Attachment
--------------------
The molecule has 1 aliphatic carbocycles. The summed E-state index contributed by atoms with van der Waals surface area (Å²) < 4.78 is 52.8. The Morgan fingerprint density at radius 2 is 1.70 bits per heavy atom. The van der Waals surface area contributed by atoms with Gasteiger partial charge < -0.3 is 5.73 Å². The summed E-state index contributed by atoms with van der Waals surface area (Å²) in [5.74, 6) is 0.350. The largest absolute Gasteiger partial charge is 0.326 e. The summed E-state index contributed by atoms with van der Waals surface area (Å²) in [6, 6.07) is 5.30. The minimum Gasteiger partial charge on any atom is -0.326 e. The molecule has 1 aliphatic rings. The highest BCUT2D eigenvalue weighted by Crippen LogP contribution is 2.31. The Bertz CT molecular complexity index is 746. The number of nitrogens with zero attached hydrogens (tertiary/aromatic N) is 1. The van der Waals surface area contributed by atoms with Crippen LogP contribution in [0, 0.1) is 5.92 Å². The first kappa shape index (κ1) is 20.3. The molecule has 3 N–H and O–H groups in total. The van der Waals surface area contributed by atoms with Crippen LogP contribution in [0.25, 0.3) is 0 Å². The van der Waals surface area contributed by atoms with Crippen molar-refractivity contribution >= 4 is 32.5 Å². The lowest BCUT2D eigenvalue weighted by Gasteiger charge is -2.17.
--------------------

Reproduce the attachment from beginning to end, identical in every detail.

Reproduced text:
The molecule has 1 aliphatic carbocycles. The summed E-state index contributed by atoms with van der Waals surface area (Å²) < 4.78 is 52.8. The Morgan fingerprint density at radius 2 is 1.70 bits per heavy atom. The van der Waals surface area contributed by atoms with Gasteiger partial charge < -0.3 is 5.73 Å². The summed E-state index contributed by atoms with van der Waals surface area (Å²) in [5.74, 6) is 0.350. The largest absolute Gasteiger partial charge is 0.326 e. The summed E-state index contributed by atoms with van der Waals surface area (Å²) in [6, 6.07) is 5.30. The minimum Gasteiger partial charge on any atom is -0.326 e. The molecule has 1 aliphatic rings. The highest BCUT2D eigenvalue weighted by Crippen LogP contribution is 2.31. The Bertz CT molecular complexity index is 746. The number of nitrogens with zero attached hydrogens (tertiary/aromatic N) is 1. The van der Waals surface area contributed by atoms with Crippen LogP contribution in [0, 0.1) is 5.92 Å². The first kappa shape index (κ1) is 20.3. The molecule has 3 N–H and O–H groups in total. The van der Waals surface area contributed by atoms with Crippen LogP contribution in [0.25, 0.3) is 0 Å². The van der Waals surface area contributed by atoms with Crippen molar-refractivity contribution >= 4 is 32.5 Å². The lowest BCUT2D eigenvalue weighted by Gasteiger charge is -2.17.